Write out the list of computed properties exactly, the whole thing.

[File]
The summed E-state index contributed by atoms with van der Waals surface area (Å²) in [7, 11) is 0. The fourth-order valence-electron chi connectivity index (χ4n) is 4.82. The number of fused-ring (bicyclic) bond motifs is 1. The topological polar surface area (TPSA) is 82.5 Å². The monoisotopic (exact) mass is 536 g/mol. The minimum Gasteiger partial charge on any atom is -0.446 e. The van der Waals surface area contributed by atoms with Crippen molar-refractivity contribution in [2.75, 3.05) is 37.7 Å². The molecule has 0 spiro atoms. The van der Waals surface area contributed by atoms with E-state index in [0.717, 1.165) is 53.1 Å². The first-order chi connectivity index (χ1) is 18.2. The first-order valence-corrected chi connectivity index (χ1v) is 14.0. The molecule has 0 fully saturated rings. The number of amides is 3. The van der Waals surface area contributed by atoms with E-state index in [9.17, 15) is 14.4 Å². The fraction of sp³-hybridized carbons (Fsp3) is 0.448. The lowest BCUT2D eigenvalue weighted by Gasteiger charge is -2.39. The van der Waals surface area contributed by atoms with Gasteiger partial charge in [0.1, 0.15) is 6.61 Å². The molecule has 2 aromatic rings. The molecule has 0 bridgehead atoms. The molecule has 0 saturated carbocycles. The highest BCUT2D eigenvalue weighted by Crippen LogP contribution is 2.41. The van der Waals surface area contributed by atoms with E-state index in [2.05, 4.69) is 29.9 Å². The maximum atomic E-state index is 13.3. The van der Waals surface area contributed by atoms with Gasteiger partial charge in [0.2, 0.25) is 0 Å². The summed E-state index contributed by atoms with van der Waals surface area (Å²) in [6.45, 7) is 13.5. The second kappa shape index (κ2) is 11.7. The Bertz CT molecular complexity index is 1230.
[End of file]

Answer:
The summed E-state index contributed by atoms with van der Waals surface area (Å²) in [7, 11) is 0. The fourth-order valence-electron chi connectivity index (χ4n) is 4.82. The number of fused-ring (bicyclic) bond motifs is 1. The topological polar surface area (TPSA) is 82.5 Å². The monoisotopic (exact) mass is 536 g/mol. The minimum Gasteiger partial charge on any atom is -0.446 e. The van der Waals surface area contributed by atoms with Crippen molar-refractivity contribution in [2.75, 3.05) is 37.7 Å². The molecule has 0 spiro atoms. The van der Waals surface area contributed by atoms with E-state index in [0.717, 1.165) is 53.1 Å². The first-order chi connectivity index (χ1) is 18.2. The first-order valence-corrected chi connectivity index (χ1v) is 14.0. The molecule has 0 fully saturated rings. The number of amides is 3. The van der Waals surface area contributed by atoms with E-state index in [9.17, 15) is 14.4 Å². The fraction of sp³-hybridized carbons (Fsp3) is 0.448. The lowest BCUT2D eigenvalue weighted by Gasteiger charge is -2.39. The van der Waals surface area contributed by atoms with Gasteiger partial charge in [0.1, 0.15) is 6.61 Å². The molecule has 2 aromatic rings. The molecule has 0 bridgehead atoms. The molecule has 0 saturated carbocycles. The highest BCUT2D eigenvalue weighted by Crippen LogP contribution is 2.41. The van der Waals surface area contributed by atoms with E-state index in [2.05, 4.69) is 29.9 Å². The maximum atomic E-state index is 13.3. The van der Waals surface area contributed by atoms with Gasteiger partial charge in [0.2, 0.25) is 0 Å². The summed E-state index contributed by atoms with van der Waals surface area (Å²) in [6.45, 7) is 13.5. The second kappa shape index (κ2) is 11.7. The Bertz CT molecular complexity index is 1230.